ANSI EDI was created in 1979 and developed under the American National Standards Institute (ANSI)’s sponsored committee, the Accredited Standards Committee (ASC) X12. ASC X12 is a non-profit organization that is made up of business and technical professionals across a wide range of industries that work with the ANSI EDI standards to ultimately improve business process, lower costs, and encourage horizontal and vertical growth in business markets.
EDI standards internationally are covered under the UN/EDIFACT standards, to which the ASC X12 contributes- applying insight and recommendations from ANSI EDI standards to the global organization.
Over 300,000 global companies use ANSI EDI standards across a wide variety of industries within the United States comply with ANSI EDI regulations, including healthcare, hi-tech, insurance, government, supply chain, transportation and finance.
Like other EDI-based standards, ANSI EDI standards create a common and standardized language between computers, enabling them to communicate with other parties (computers) in the same town, state, country, or world.
There are currently over 275 ANSI EDI transaction codes/sets that run the gamut of business operations. These transactions are ones that are common in any business practice or organization, and can include processes such as order placement/processing, shipping and receiving information, invoicing, payment and cash data, and any information between parties that involve finance, education, or state and federal government. Some such ANSI EDI transaction codes are ANSI EDI 810 (invoice), ANSI EDI 850 (purchase order), ANSI EDI 858 (shipment information) and ANSI EDI 846 (inventory inquiry).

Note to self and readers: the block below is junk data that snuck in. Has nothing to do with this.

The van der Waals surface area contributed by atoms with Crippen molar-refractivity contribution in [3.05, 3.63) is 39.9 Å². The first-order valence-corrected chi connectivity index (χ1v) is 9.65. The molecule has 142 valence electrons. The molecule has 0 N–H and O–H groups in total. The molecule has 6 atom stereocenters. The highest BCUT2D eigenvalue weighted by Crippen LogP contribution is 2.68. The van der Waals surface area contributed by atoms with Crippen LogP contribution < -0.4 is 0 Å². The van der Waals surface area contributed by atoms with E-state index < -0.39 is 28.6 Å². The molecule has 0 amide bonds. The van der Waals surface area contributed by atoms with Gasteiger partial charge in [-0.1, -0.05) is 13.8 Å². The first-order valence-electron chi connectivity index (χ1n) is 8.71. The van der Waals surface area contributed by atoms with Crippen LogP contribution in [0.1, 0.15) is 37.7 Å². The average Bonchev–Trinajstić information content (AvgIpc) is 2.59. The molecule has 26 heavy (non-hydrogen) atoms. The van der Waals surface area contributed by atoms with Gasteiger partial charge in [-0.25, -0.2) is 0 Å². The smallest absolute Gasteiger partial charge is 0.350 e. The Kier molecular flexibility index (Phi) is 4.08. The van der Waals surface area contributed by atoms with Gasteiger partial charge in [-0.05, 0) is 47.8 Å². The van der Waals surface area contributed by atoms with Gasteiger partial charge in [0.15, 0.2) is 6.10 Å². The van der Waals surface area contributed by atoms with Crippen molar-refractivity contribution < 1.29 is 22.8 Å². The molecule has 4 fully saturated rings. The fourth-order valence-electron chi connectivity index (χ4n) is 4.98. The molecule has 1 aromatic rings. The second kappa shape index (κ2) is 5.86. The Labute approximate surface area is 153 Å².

ANSI EDI standards are overseen by ASC X12 members, who develop, maintain, interpret, publish and distribute the nationally accepted use of the ANSI standards. ANSI EDI standards are not established one time and one time only. The ASC X12 governing body comes together three times per year to review ANSI EDI standards in their current form, making sure to account for updates in EDI technology and problems or issues that have emerged in the previous months/year regarding ANSI EDI standards. The main objective of the ASC X12 governing body when discussing ANSI EDI standards is to develop, improve and eliminate (if necessary) ANSI EDI standards to assist EDI communication in order to streamline business transactions and ultimately practices.
Ultimately, a publication of standards, “Draft Standards for Trial Use and American National Standards”, is distributed among industries for ANSI EDI compliance and practices. In addition, the ASC X12 works to educate the business community about the proper use of the ANSI EDI standards, therefore encouraging its acceptance in the business world.
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